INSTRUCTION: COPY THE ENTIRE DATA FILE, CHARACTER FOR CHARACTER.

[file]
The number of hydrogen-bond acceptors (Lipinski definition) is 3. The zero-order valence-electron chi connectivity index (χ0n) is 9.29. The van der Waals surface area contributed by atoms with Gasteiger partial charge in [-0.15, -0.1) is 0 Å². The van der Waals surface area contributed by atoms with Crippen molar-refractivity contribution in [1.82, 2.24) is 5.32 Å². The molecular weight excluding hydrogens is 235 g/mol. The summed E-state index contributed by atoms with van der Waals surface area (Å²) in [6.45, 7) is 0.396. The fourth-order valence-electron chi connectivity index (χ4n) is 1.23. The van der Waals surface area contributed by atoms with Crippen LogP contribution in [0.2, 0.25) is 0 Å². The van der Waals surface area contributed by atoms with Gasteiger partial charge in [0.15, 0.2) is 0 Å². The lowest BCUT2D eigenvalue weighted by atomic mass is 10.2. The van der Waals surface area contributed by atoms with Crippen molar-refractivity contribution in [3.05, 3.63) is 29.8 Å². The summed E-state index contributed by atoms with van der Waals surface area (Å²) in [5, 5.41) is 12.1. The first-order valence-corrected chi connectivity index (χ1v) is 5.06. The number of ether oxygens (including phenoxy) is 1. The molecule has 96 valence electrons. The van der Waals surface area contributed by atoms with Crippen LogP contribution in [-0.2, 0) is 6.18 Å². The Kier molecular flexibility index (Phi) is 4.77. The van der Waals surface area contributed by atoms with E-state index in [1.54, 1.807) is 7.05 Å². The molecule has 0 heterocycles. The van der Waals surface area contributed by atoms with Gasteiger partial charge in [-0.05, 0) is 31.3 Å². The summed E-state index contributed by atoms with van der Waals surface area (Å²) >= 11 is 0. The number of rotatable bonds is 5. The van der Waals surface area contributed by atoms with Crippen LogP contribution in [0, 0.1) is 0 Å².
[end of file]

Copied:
The number of hydrogen-bond acceptors (Lipinski definition) is 3. The zero-order valence-electron chi connectivity index (χ0n) is 9.29. The van der Waals surface area contributed by atoms with Gasteiger partial charge in [-0.15, -0.1) is 0 Å². The van der Waals surface area contributed by atoms with Crippen molar-refractivity contribution in [1.82, 2.24) is 5.32 Å². The molecular weight excluding hydrogens is 235 g/mol. The summed E-state index contributed by atoms with van der Waals surface area (Å²) in [6.45, 7) is 0.396. The fourth-order valence-electron chi connectivity index (χ4n) is 1.23. The van der Waals surface area contributed by atoms with Crippen LogP contribution in [0.2, 0.25) is 0 Å². The van der Waals surface area contributed by atoms with Gasteiger partial charge in [0.15, 0.2) is 0 Å². The lowest BCUT2D eigenvalue weighted by atomic mass is 10.2. The van der Waals surface area contributed by atoms with Crippen molar-refractivity contribution in [3.05, 3.63) is 29.8 Å². The summed E-state index contributed by atoms with van der Waals surface area (Å²) in [5, 5.41) is 12.1. The first-order valence-corrected chi connectivity index (χ1v) is 5.06. The number of ether oxygens (including phenoxy) is 1. The molecule has 96 valence electrons. The van der Waals surface area contributed by atoms with Crippen LogP contribution in [-0.2, 0) is 6.18 Å². The Kier molecular flexibility index (Phi) is 4.77. The van der Waals surface area contributed by atoms with E-state index in [1.54, 1.807) is 7.05 Å². The molecule has 0 heterocycles. The van der Waals surface area contributed by atoms with Gasteiger partial charge in [-0.05, 0) is 31.3 Å². The summed E-state index contributed by atoms with van der Waals surface area (Å²) >= 11 is 0. The number of rotatable bonds is 5. The van der Waals surface area contributed by atoms with Crippen LogP contribution in [0, 0.1) is 0 Å².